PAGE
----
The results are not always what executives expect when they embrace large-scale virtual work in their businesses, even though they do so for all the right reasons, such as lower operating costs, better use of employee time, flexibility, employee safety, satisfaction and retention. In a remote setting, certain types of work and employee activities have been less effective. Strategy, planning, brainstorming, collaboration, on-boarding of new hires, propagation of values and culture, and the development of new relationships are some of the things they include. The need for a deeper connection between people are what all of them have in common. They aren’t task- oriented. They need higher levels of interaction, trust and body language to be effective.

There is a minimum viable office that is the future.

Why High Risk Sales Requires the In Person Experience

There has always been a lot of selling done remotely. For a long time, telephone sales have been a success model. In situations where the product or service is relatively low cost and low risk, this technique can be very effective. The individual sales do not merit the time and attention required to create a lasting relationship with the buyer because the buyer has little in the way of large-scale decision-making authority for their organization. These types of sales are transactional and not based on relationship-building.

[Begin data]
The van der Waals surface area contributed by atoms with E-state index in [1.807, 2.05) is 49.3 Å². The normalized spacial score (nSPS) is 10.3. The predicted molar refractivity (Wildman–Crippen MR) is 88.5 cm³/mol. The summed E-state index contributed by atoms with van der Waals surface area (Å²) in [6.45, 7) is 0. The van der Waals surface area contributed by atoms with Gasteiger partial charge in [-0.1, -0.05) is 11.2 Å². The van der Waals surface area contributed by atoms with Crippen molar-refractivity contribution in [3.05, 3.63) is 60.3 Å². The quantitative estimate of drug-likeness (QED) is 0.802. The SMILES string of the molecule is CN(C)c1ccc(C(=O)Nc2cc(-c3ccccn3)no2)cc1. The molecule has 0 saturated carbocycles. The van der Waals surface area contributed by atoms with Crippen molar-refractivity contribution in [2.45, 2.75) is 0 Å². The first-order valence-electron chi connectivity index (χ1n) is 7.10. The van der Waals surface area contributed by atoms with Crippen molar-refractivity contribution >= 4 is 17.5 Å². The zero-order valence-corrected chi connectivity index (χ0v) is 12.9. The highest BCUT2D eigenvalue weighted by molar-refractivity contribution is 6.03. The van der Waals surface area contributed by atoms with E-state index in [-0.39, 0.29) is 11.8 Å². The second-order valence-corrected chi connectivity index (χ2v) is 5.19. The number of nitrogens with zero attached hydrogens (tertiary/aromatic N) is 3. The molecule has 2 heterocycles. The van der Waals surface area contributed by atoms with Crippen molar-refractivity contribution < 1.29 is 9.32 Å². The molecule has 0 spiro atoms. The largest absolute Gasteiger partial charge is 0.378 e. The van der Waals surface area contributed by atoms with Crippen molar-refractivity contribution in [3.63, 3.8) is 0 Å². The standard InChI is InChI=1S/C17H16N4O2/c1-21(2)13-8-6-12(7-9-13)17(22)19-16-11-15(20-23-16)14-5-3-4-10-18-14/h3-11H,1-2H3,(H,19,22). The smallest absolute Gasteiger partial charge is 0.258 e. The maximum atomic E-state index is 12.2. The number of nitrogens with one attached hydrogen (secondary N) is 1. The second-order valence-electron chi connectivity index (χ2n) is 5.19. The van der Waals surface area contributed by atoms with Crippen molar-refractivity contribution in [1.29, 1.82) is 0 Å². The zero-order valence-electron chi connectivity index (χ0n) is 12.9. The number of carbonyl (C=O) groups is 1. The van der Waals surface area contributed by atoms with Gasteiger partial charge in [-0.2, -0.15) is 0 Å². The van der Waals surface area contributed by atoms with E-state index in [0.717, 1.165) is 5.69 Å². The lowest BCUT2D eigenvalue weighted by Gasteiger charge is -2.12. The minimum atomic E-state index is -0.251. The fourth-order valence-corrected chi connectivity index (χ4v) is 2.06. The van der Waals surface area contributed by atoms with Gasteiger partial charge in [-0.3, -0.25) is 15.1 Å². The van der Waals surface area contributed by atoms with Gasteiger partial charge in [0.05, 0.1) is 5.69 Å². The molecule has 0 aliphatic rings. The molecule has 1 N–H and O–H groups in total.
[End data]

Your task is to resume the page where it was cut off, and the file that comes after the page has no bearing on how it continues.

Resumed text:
For more complex or potentially higher risk opportunities, a stronger personal relationship with the customer is necessary in order to make a buying decision. Scenarios where:

  • Your solution supports your customers’ goals. You need to demonstrate your understanding of their business.

  • Depending on your reputation and the level of confidence the customer has in you, some of the recommendations you make will be evaluated.

  • The customer isn’t fully understanding the solution. Their decision to buy is based on their confidence in you and your company.

  • Part of the customer’s decision to buy is based on their belief that the company will be fair and easy to work with if and when an issue arises.